More than 1 million years ago, a Mount Konocti volcano erupted in Northern California, spewing volcanic ash for miles.
But unlike most volcanic events, this one was a good thing.
That’s because the now-city of Calistoga was just about 20 miles from the site of the eruption. As a result of the eruption, naturally warm, mineral-rich springs called thermal geysers formed and volcanic ash was deposited on the land.
Natural hot springs like these have long been heralded for improving circulation, promoting sleep and relieving stress. And while the idea of sulfuric volcanic ash as a health aid may sound odd, it has been shown to disinfect the blood, aid the oxidation reactions in the body, protect cells and stimulate collagen production.
Today, people come from all over the globe to experience the water’s and the ash’s medicinal, cosmetic and meditative properties via spa treatments, especially Calistoga mud baths. And though it’s not in our actual backyard, Calistoga is just a 75-minute flight from Phoenix Sky Harbor International Airport into its sister city of Santa Rosa. It is easier for us than most to take advantage of the area and all it has to offer.
To truly experience the area right, Indian Springs Calistoga is a must.
The seeds for Indian Springs Resort, as it is known today, began with Calistoga founder Sam Brannan, who built the first version of the resort in 1861. All guests on property are able to take advantage of the resort’s complimentary bicycles, bocce ball courts, shuffleboard, croquet, fireplace lounge, walking labyrinth, hammock-filled garden and—of course—the private hot springs during their stay. The main mineral pool is Olympic size and open until midnight so guests can float under the stars. They also have an adults-only pool, which is smaller but offers all the same therapeutic properties.
Then, there is the spa, where mud is a main attraction. Indian Springs is one of the only locations worldwide able to mine and hand-sift their own ash. Most spas that offer mud baths need to combine ash with peat as filler and import mineral water, but all of their ingredients are naturally occurring on property. For guests seeking more traditional takes on spa services, they also offer massages, facials and extensive body treatments as well as chardonnay bubble baths and even goat milk baths.
Beyond the space and spa, Indian Springs also boats one of the most popular eateries in the area. Named Sam’s Social Club in honor of Brannan, it features seasonal menus and one of the prettiest dining patios in the region. Every course is crave-worthy, and many ingredients are sourced locally.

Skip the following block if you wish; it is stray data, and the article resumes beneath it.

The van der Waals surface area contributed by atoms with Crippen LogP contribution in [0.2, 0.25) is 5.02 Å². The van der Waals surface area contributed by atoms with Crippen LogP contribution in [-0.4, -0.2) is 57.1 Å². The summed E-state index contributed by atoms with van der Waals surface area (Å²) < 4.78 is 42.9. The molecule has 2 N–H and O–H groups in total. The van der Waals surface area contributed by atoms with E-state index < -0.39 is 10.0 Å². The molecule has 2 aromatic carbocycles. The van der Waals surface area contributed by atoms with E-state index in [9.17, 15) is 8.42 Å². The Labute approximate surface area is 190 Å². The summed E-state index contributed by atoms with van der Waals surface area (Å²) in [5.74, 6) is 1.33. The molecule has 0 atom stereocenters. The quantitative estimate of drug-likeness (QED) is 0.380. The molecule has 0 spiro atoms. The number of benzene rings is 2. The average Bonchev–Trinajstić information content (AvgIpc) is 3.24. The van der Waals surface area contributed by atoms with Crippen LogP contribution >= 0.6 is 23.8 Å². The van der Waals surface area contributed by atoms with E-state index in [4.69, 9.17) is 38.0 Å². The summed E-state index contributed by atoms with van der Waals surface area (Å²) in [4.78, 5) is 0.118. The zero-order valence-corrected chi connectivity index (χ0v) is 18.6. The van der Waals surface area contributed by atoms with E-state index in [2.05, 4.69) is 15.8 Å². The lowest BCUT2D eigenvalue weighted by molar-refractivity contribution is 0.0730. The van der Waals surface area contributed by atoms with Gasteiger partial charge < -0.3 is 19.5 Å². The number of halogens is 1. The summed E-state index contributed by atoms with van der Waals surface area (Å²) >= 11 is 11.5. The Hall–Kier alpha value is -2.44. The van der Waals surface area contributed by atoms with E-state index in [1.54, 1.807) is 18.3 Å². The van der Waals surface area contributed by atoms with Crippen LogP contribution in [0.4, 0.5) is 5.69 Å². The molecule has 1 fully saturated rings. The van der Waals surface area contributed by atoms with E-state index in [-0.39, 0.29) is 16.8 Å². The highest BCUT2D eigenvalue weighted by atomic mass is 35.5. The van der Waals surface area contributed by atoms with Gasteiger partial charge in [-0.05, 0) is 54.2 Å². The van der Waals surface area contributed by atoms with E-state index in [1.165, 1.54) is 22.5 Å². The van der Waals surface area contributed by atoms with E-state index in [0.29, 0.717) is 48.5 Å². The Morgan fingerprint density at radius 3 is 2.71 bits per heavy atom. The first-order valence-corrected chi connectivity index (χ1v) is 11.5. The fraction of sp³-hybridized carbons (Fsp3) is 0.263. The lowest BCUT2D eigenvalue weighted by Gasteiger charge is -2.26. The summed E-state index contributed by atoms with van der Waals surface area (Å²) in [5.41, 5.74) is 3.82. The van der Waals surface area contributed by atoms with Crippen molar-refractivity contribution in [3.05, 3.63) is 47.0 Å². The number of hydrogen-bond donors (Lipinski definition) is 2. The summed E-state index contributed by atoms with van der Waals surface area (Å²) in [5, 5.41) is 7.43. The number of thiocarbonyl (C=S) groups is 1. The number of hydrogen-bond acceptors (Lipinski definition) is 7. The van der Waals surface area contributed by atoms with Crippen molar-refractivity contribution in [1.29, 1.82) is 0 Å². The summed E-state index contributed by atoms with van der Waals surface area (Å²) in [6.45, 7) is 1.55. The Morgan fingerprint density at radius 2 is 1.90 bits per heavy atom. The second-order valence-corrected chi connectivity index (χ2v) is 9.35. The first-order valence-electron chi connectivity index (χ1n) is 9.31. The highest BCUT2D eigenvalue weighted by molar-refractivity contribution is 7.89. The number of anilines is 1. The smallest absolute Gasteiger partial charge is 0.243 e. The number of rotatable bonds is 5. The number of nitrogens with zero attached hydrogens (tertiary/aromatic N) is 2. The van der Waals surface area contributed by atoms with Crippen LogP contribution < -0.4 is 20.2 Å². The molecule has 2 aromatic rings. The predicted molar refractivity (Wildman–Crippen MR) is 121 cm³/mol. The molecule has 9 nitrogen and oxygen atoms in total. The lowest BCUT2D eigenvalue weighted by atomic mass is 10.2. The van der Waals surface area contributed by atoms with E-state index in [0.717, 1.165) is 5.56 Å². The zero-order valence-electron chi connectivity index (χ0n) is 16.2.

The Restaurant at Auberge de Soleil boasts a similarly impressive patio, with views that rival those in Sedona. There are vineyards and greenery as far as the eye can see as well as glorious mountain ranges in the distance. The only thing as memorable as watching a sunset from the restaurant is indulging in a meal onsite. Auberge offers a ever-changing standard menu as well as a chef’s tasting option that will take you on a culinary adventure across the Western United States with thoughtful ingredients, interesting flavor profiles and absolutely sinful desserts.
And while the wine pairings at each venue are exquisite, given Calistoga boasts from of the most acclaimed vineyards and wineries in the world, don’t miss the chance to experience them firsthand.
Any trip should start with Schramsberg. Not only was Schramsberg among the first wineries in the region, it was the very first to dig into Napa’s hillside to create wine caves. Yes, caves. The vineyard offers daily cave tours, which culminate in a candlelit wine tasting underground. Each tour is limited to just 12 guests.
Nearby is Clos Pegase Winery, which is similar in that it also features a cave experience. The ultimate way to experience Clos Pegase, given its sheer size and seemingly limitless tasting options, is via an all-inclusive tour and tasting. This tour allows guests to learn about the winery’s history, visit the production area and conclude in the seductive and romantic cave theater for an intimate tasting experience.
Chateau Montelena is another must. Many may know the name because it was featured in the 2008 movie “Bottle Shock,” starring Bill Pullman, Chris Pine and Alan Rickman. The show-stopping Chateau is even cooler than the film portrays. Draped in bright green ivy, it resembles an English Gothic castle, and its tasting room is perched on the top floor to allow for a true elevated tasting in more ways than one.
From there, the next stop will get you even higher, but not because of California’s recently passed recreational marijuana laws. Internationally beloved Sterling offers guests a sky-high winery experience—literally. Perched atop a hillside, guests take an aerial tram to the winery. From the moment visitors depart the tram, they are greeted with wine. Elevated walkways, on-site art galleries and motion-activated flat screens that provide detailed information of all the vineyard has to offer abound.
And, finally, no trip to Calistoga would be complete without a visit to Prisoner. Though the winery space is relatively young—built just a few years ago, in fact—it is among the top destinations in Calistoga, given that Prisoner Wine has become a go-to option on menus across the United States, especially in Arizona. There are many on-site options, but one well worth an advance reservation is the Prisoner Makery Experience. Beyond a tour, it features a personal guide and access to the vineyard farm, copious tastings and then a multicourse wine-pairing lunch overlooking the open-air kitchen.
For more information, visit visitcalistoga.com.